The Senate investigating committee estimated that “unjustified and inexcusable classifications” alone resulted in excessive payments to contractors of $15,429,658 up to January 1, 1935.
Now the avowed purpose of the ship subsidy is to enable American shipping to compete with foreign vessels on equal terms. The “mail”-contract pie was so big that even the intercoastal operators, competing only with other American services, received a slice. Even more ironic were the contracts given United States companies which confuted the major part of their shipping activities under foreign flags, and thus in many services competed directly with other American shipping. IN effect, the government helped support the very competition that allegedly was responsible for the need of a subsidy in the first place.
ITEM: The United Fruit Company held three “mail” contracts under the 1928 Act. With its subsidiaries, this company in 1935 owned 95 vessels: 82 of these were built in foreign yards and 64 were operated under foreign flags. (Ibid., page 16.)
ITEM: The Strachan Shipping Company owned 80 percent of the South Atlantic Steamship Company of Delaware, holder of one “mail” contract. THe parent company acted as the United States agent for shipping interests under the British, Dutch, Swedish, German, Italian and Japanese flags. (Ibid.)
In 1934 the Postmaster General informed President Roosevelt that 42 of 43 active ocean “mail” contracts were liable to cancellation because of flagrant irregularities and “arrogant and open defiance of the legal requirements for competitive bidding.”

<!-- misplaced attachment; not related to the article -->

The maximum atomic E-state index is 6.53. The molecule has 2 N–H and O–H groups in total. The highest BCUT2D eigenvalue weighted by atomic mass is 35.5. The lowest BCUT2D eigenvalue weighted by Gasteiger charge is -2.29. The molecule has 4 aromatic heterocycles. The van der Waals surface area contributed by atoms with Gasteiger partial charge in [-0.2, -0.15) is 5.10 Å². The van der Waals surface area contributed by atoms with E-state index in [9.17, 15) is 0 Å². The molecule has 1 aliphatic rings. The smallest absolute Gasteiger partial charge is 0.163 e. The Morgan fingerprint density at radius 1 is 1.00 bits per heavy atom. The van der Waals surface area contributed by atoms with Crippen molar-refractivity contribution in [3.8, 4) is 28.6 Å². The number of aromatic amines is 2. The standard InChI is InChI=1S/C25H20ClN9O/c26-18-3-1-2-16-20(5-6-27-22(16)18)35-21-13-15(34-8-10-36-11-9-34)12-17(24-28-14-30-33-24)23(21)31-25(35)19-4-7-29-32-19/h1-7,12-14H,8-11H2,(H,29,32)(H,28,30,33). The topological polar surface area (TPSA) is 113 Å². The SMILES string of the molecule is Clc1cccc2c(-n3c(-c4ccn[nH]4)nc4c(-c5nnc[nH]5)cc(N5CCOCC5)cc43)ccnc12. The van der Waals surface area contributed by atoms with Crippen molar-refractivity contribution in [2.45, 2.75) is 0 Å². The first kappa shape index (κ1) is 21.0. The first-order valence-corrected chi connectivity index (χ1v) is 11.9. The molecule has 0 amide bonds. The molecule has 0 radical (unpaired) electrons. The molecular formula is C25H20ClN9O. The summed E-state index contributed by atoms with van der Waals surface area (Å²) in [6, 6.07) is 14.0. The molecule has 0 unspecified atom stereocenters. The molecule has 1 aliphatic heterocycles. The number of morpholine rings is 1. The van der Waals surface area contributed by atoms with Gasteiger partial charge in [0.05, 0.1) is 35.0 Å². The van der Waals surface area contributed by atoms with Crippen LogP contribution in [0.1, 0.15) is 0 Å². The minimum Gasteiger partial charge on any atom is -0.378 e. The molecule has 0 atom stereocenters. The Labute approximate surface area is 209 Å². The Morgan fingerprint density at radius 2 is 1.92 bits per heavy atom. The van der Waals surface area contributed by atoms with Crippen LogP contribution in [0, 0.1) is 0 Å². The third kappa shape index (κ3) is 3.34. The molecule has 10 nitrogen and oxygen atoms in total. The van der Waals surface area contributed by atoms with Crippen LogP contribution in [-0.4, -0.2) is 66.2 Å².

WHAT KIND of merchant marine did we obtain by the expenditure of more than $240 million in public funds? The Senate committee in 1935—four years before the opening guns of World War II—sadly concluded: “The American merchant marine is neither adequate nor is it in any true sense privately owned.”
It was not adequate because it ranked third in tonnage, fourth in speed and last in regard to the age of its ships, among the principal maritime nations of the world.
It was not privately owned because the government had “invested,” in loans and ship-sale mortgages on contractors' vessels, an amount equal to $139 for every $100 interest held in these companies by their stockholders. This is a rock-bottom estimate. It does not include the $240 million spent in managing-operator and so-called “mail” contracts—which government money was responsible for the major part of the contractors' total capital. Nor does it include an excess of $451 million paid by the government to build certain vessels over the book value of these ships in 1935.
This article appeared in the May 13, 1946 issue of the magazine.